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BY MTHANDAZO NYONI
GOVERNMENT says the $30 million emergency relief loan fund to assist businesses that were looted and destroyed during the January protests will be operational by this week.
Addressing Bulawayo businesses that were affected, Industry and Commerce minister, Nqobizitha Mangaliso Ndlovu last week said government decided to come up with a facility that would ensure that businesses do not suffer huge disruptions.
“As government we came up with a facility of $30 million which we hope would assist businesses to restock, also to purchase the equipment — as well as to reconstruct the premises that were destroyed. We are doing this so as to keep businesses afloat and it is not compensation,” he said.
Zimbabwe, in January witnessed widespread protests against a steep hike in the price of fuel and general economic decay. The protests, however, turned violent when security forces used excessive force in a bid to quell the demonstrations.
The protesters destroyed infrastructure and looted shops.
“We expect this facility to be operational by mid-next week (this week). I have instructed my team to work round the clock to make sure that by mid-next week the beneficiaries begin to access the facility,” Ndlovu said.
“There are issues that are administrative, the loan agreements have to go through peer review systems, including the Attorney-General and I’m told that has been done. The facility will be in form of a loan.”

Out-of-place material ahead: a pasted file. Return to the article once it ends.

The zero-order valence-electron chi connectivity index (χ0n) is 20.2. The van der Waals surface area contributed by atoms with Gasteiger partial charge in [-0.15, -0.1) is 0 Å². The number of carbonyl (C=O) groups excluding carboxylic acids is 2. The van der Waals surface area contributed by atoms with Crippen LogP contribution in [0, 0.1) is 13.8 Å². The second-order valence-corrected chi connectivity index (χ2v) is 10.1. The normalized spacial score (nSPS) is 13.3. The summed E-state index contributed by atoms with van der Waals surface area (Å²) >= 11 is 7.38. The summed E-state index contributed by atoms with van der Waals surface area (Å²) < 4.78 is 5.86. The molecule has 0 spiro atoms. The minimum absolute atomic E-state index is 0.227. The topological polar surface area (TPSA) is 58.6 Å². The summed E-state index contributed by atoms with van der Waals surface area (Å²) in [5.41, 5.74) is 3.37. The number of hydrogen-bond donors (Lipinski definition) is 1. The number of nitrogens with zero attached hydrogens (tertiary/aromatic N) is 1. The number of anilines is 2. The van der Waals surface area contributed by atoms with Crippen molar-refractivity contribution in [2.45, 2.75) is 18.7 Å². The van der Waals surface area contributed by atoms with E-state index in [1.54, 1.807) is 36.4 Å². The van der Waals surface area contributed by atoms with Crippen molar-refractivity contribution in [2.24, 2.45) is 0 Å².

Ndlovu said those who wish to restock will access the loan at a concessionary interest rate of 4% per annum and would repay within three to six months. Those who wish to replace equipment will be paying an interest rate of 3% per annum and have 12 to 24 months to repay, while those who lost their buildings during the process will access the funding at a concessionary rate of 2% per annum and have 10 to 15 years repayment period.
“Only registered businesses will benefit from the facility,” Ndlovu said.
“But I have advised my team that whoever suffered loss and was unregistered and are willing to register they should be assisted to register their companies within the shortest possible period of time.”
Grain Millers Association of Zimbabwe chairperson Tafadzwa Musarara said the milling sector lost nearly US$3m worth of stock.
“Let me assure you of continued and stable supplies of maize and other related products we produce. Strenuous efforts are being made to normalise flour supplies,” he said.
Confederation of Zimbabwe Retailers president Denford Mutashu urged suppliers to extend favourable trading terms to retailers so that they could have enough time to recapitalise.
He also warned retailers against profiteering, adding that it was anti-development.